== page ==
Defendant, in his next assignment of error, argues that the information which was contained in the police officer's affidavit supporting his application for a search warrant was insufficient to establish probable cause. Probable cause to search means a reasonable ground to believe that a search of the place named will uncover the objects sought and that the objects sought will aid in the apprehension or conviction of an offender. State v. Campbell, 282 N.C. 125, 191 S.E.2d 752 (1972); State v. English, 27 N.C.App. 545, 219 S.E.2d 549 (1975). If an anonymous police informant is not shown to be reliable, his statements do not provide reasonable grounds to believe that a search would be warranted. In other words, there is no probable cause if the informant is not demonstrably reliable. Spinelli v. U. S., 393 U.S. 410, 89 S. Ct. 584, 21 L. Ed. 2d 637 (1968); Aguilar v. Texas, 378 U.S. 108, 84 S. Ct. 1509, 12 L. Ed. 2d 723 (1964); State v. Vestal, 278 N.C. 561, 180 S.E.2d 755 (1971).
The affidavit in question says, in part:"On Monday, September 23, 1974, during the late P.M. hours [the affiant, a police officer] received true and reliable information from a true and reliable confidential source of information concerning the narcotics traffic in Cumberland County, North Carolina. The true and reliable confidential source of information is knowledgeable about the narcotics traffic in Cumberland County, North Carolina and has supplied the affiant with true and reliable information within the past five (5) days concerning the narcotics traffic and trafficers (sic) of narcotics in Cumberland County, North Carolina.. . . The true and reliable confidential source of information stated to the affiant that he was at the residence at 169 Blueberry Place, Fayetteville, North Carolina, during the P.M. hours of Monday, September 23, 1974, and that a negro male known to the true and reliable confidential source of information as Macon Gibson showed to the true and reliable *87 confidential source of information a quantity of brown powder which Macon Gibson stated was heroin and that this heroin was for sale."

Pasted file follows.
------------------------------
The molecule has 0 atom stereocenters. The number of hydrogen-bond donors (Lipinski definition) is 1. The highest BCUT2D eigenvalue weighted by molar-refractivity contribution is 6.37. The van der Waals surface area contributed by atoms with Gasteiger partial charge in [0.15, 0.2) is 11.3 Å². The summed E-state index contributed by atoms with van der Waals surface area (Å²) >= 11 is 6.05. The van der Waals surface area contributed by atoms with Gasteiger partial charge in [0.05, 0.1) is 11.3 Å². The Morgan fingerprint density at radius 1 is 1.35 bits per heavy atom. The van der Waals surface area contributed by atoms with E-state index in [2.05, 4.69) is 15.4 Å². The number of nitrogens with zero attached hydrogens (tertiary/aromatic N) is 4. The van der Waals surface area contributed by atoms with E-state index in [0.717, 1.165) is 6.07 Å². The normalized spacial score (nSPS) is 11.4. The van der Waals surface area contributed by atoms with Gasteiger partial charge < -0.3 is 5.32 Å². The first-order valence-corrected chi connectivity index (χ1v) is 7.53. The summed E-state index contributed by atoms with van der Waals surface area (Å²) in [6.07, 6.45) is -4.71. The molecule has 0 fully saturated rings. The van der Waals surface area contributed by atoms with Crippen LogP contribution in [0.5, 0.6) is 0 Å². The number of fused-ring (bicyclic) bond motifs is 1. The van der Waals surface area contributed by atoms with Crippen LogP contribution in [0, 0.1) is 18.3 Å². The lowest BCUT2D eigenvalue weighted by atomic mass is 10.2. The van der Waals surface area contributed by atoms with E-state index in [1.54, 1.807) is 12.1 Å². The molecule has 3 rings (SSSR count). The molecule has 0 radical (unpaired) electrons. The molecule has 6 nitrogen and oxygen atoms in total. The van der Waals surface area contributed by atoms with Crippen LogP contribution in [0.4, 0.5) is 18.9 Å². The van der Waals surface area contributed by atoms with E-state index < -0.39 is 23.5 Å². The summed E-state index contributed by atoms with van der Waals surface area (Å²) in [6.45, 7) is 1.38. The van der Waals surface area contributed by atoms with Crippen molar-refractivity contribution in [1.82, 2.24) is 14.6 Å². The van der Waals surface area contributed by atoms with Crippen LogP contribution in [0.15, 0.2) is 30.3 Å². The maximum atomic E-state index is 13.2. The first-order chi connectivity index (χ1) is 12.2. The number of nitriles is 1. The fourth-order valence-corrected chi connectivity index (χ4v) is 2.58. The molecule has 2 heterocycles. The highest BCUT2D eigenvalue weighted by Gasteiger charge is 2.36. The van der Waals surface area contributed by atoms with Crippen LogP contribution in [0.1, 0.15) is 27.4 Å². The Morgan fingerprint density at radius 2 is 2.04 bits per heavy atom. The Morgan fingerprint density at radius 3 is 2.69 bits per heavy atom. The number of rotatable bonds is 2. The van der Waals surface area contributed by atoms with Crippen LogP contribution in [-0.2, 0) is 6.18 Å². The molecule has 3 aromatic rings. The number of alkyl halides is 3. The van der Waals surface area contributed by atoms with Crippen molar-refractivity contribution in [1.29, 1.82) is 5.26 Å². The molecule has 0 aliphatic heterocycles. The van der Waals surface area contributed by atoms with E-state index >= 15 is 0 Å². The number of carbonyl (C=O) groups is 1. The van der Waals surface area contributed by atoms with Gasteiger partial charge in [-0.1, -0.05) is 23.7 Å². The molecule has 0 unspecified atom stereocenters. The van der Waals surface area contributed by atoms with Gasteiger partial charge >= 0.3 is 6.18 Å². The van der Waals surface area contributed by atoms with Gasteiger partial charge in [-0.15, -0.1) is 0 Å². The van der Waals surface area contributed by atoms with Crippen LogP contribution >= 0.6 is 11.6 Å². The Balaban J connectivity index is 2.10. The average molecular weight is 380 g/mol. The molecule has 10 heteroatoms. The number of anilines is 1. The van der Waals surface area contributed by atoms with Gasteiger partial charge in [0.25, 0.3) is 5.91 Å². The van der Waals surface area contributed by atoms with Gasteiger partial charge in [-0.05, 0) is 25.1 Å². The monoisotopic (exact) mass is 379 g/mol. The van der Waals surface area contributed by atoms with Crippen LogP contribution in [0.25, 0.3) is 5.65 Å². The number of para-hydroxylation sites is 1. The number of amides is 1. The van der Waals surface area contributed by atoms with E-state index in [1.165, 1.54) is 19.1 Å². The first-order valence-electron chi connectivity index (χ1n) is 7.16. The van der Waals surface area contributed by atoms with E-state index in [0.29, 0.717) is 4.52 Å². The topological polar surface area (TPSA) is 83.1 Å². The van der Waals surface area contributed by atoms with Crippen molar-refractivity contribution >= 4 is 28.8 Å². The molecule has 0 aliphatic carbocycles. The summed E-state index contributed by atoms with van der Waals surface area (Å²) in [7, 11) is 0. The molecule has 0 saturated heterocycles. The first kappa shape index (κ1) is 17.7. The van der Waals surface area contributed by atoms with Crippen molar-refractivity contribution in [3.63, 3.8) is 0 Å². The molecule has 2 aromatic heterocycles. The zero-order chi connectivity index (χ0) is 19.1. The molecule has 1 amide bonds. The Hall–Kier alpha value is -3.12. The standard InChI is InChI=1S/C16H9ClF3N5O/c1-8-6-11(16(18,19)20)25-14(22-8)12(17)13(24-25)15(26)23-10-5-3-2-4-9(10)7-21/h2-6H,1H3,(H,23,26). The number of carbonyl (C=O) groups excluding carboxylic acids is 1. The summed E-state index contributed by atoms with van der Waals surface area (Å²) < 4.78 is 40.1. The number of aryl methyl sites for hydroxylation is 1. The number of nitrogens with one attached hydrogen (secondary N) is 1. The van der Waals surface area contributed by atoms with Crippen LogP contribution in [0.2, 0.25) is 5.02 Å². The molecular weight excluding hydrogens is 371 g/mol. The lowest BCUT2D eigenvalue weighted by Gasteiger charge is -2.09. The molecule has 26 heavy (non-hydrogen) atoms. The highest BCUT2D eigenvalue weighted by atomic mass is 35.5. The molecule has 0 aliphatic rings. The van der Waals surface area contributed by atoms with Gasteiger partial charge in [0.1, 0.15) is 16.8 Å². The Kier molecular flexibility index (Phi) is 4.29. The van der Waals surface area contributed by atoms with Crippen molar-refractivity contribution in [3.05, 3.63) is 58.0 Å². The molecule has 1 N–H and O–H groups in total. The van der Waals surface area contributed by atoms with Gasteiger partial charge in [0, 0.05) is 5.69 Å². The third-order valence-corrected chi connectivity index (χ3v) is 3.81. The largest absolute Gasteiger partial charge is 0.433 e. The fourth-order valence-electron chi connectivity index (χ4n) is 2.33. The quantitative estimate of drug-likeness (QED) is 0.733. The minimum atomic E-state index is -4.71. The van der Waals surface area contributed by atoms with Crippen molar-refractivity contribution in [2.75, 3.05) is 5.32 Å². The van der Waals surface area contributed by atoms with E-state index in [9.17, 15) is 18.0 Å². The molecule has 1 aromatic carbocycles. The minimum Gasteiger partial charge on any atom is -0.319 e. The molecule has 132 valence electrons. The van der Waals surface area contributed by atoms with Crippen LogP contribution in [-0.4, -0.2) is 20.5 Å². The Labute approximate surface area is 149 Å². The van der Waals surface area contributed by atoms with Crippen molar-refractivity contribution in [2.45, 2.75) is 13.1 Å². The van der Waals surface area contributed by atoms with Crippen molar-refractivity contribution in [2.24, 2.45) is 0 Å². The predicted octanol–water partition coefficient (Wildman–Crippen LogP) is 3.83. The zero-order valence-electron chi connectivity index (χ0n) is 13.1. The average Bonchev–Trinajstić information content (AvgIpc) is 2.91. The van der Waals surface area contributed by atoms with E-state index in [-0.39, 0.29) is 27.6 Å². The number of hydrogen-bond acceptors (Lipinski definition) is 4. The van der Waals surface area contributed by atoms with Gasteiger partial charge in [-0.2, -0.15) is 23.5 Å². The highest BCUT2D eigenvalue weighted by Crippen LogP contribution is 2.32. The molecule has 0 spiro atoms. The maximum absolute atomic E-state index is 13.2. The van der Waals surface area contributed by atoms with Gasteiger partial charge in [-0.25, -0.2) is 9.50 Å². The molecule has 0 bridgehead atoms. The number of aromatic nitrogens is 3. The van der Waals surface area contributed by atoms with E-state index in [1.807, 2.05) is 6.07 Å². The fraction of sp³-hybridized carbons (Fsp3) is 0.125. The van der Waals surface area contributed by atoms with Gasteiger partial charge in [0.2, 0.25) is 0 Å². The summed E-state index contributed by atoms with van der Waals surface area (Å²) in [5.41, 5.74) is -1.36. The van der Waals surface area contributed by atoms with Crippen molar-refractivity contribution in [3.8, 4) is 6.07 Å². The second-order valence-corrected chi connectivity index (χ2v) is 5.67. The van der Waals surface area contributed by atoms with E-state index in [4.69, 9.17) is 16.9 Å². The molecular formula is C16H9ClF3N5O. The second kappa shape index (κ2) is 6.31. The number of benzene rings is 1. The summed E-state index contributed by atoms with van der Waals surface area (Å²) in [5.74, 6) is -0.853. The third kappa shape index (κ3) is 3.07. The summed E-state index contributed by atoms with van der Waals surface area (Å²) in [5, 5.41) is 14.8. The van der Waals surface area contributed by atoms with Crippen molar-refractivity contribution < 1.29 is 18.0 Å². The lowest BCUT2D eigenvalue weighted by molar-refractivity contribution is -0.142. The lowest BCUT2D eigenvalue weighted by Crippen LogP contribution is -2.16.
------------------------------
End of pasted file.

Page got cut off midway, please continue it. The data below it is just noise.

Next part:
This affidavit specifically identifies the defendant, his residence, and the contraband in his possession at his residence. It explains the way in which the informant learned these facts, and it states that on a recent previous occasion the informant gave the affiant information which proved to be true. This is sufficient to meet the so-called Aguilar standard. State v. Ellington, 284 N.C. 198, 200 S.E.2d 177 (1973); State v. Caldwell, 25 N.C.App. 269, 212 S.E.2d 669 (1975); State v. Brown, 20 N.C.App. 413, 201 S.E.2d 527 (1974), app. dismissed, 285 N.C. 87, 204 S.E.2d 21 (1974).
All of defendant's assignments of error have been considered. There is found
BROCK, C. J., and PARKER, J., concur.